Texarkana, Arkansas, is in an awkward position: arguing that its own tax is unconstitutional.
Voters on the Arkansas side of the state line-straddling city approved the tax in the mid-1990s to ensure its police officers were paid the same as their Texas brethren across town, but officers say the tax proceeds are not going toward that purpose.
The police officers have taken their grievance to Miller County Circuit Court and want Judge Kirk Johnson to rule that the sales tax proceeds should be set aside for periodic salary increases for officers. Their lawsuit asks the circuit court to oversee collection of the tax and its payments.
The city “never kept the funds separate for the purpose of parity pay,” the officers’ attorney, Brent Langdon of Texarkana, Texas, told Arkansas Business last week. The city “used the funds as they wanted.”
The city, in response to the officers’ complaint, now wants to do away with the 0.25% sales tax, holding that it’s unconstitutional for an Arkansas city to, in essence, allow its pay scale to be set by out-of-state neighbors.
The city, in its court filings, said that the tax hasn’t generated enough revenue in recent years to maintain parity for police officers. “In fact, it has reached the point that it is impossible for the City of Texarkana, Arkansas, to continue to take approximately $1 million a year from the general fund just to provide salary parity for the police department,” the city’s filing said.
In 2017, the annual cost of parity for the city’s police officers was $2 million while the city collected $1.1 million from the tax, leaving a deficit of about $920,000, according to the city’s filings.
“Normally, you would not see a city advocate the position that could ultimately cost them tax revenue dollars,” said attorney Ralph Ohm of Hot Springs, who is representing the city. “But … the requirements associated with the tax revenue — the burden is almost too great to bear.”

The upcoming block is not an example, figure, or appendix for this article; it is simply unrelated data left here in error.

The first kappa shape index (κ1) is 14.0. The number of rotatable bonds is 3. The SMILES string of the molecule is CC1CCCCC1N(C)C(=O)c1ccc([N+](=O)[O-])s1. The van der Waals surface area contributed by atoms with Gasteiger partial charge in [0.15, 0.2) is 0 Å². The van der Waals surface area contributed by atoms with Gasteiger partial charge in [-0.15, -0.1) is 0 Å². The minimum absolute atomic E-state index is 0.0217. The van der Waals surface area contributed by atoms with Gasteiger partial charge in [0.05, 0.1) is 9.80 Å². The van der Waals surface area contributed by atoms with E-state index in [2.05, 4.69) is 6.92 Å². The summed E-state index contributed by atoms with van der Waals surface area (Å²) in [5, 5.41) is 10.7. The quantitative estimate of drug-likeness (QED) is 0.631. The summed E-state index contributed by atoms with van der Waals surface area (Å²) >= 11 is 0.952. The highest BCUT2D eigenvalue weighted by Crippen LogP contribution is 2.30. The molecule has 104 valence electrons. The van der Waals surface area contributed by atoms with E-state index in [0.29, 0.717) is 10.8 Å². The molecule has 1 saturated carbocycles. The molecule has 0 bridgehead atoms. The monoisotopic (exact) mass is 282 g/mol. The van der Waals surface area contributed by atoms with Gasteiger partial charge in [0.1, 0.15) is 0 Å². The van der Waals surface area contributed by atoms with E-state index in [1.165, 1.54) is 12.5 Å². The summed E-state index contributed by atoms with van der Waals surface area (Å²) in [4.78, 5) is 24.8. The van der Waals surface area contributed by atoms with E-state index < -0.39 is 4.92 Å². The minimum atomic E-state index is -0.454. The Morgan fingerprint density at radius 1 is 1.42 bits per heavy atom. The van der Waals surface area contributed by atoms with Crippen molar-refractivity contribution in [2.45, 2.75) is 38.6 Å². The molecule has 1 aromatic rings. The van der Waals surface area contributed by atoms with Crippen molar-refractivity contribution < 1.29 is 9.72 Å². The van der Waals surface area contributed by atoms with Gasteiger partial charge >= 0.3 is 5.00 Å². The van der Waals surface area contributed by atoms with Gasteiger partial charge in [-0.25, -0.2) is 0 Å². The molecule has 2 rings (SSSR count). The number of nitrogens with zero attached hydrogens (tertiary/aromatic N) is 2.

Ohm also said city lawmakers are responsible for setting the number of employees and the salary for the police department.
“When you tie your hands and make them comply with other departments and other agencies’ base salaries, then you actually have violated the [Arkansas] Constitution,” Ohm said. “What you have here is Texarkana, Texas’, board of directors setting salary for Texarkana, Arkansas’, police officers.”
If the tax is ruled unconstitutional, layoffs are expected, Ohm said. But he wasn’t sure how many officers on the force of about 85 would lose their jobs.
The city’s general fund revenue is about $19 million.
“It will financially be a significant hit if that sales tax is declared to be unconstitutional,” Ohm said. “However, it does then free up money to be used more equitably among other departments.”
He also said that voters might approve of a tax for officers that wouldn’t have the parity restrictions in it.
But Langdon, the attorney for the police officers, takes issue with the city’s numbers. In court filings, he said the city generated $2.26 million from the special sales and use taxes in 2017, and the amount in salary increases required to maintain parity totaled only $650,000, leaving about $1.61 million in surplus for future increases. (The police and fire departments each have 0.25% sales taxes that generate a total of about $2.25 million annually. The fire department isn’t a plaintiff in the lawsuit.)
“The City’s position appears to shift the payroll related expenses associated with the police department and ignores the City’s portion of the responsibility of maintaining a police department,” he said in the filing.
Langdon said the tax money should have been kept in a separate fund and the surpluses saved.
“Instead, that money was used in the general fund to do whatever it is that the city wanted to do with it,” Langdon said.
Officers were supposed to receive a 4% increase in pay for parity starting in January 2017, but they haven’t received it, according to the officers’ filing.
The officers filed their court case in December 2017, and the case is pending before Judge Johnson.